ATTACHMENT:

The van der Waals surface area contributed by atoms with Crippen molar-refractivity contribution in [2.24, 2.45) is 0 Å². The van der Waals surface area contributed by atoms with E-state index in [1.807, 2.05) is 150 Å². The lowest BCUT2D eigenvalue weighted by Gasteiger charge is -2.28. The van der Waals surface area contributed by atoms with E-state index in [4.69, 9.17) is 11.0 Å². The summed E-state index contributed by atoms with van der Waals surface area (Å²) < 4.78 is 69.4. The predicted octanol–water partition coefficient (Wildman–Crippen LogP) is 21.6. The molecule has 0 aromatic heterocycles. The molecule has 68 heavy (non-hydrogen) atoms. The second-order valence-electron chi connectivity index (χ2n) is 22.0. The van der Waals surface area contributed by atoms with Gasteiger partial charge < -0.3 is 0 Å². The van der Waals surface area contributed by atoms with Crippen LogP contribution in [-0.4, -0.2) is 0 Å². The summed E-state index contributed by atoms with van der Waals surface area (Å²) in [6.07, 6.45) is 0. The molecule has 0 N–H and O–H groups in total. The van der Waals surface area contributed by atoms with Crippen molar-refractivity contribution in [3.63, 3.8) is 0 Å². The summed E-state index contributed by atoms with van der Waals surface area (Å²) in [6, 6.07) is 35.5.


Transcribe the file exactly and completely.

The van der Waals surface area contributed by atoms with Crippen molar-refractivity contribution in [2.24, 2.45) is 0 Å². The van der Waals surface area contributed by atoms with E-state index in [1.807, 2.05) is 150 Å². The lowest BCUT2D eigenvalue weighted by Gasteiger charge is -2.28. The van der Waals surface area contributed by atoms with E-state index in [4.69, 9.17) is 11.0 Å². The summed E-state index contributed by atoms with van der Waals surface area (Å²) < 4.78 is 69.4. The predicted octanol–water partition coefficient (Wildman–Crippen LogP) is 21.6. The molecule has 0 aromatic heterocycles. The molecule has 68 heavy (non-hydrogen) atoms. The second-order valence-electron chi connectivity index (χ2n) is 22.0. The van der Waals surface area contributed by atoms with Gasteiger partial charge < -0.3 is 0 Å². The van der Waals surface area contributed by atoms with Crippen LogP contribution in [-0.4, -0.2) is 0 Å². The summed E-state index contributed by atoms with van der Waals surface area (Å²) in [6.07, 6.45) is 0. The molecule has 0 N–H and O–H groups in total. The van der Waals surface area contributed by atoms with Crippen molar-refractivity contribution in [3.63, 3.8) is 0 Å². The summed E-state index contributed by atoms with van der Waals surface area (Å²) in [6, 6.07) is 35.5.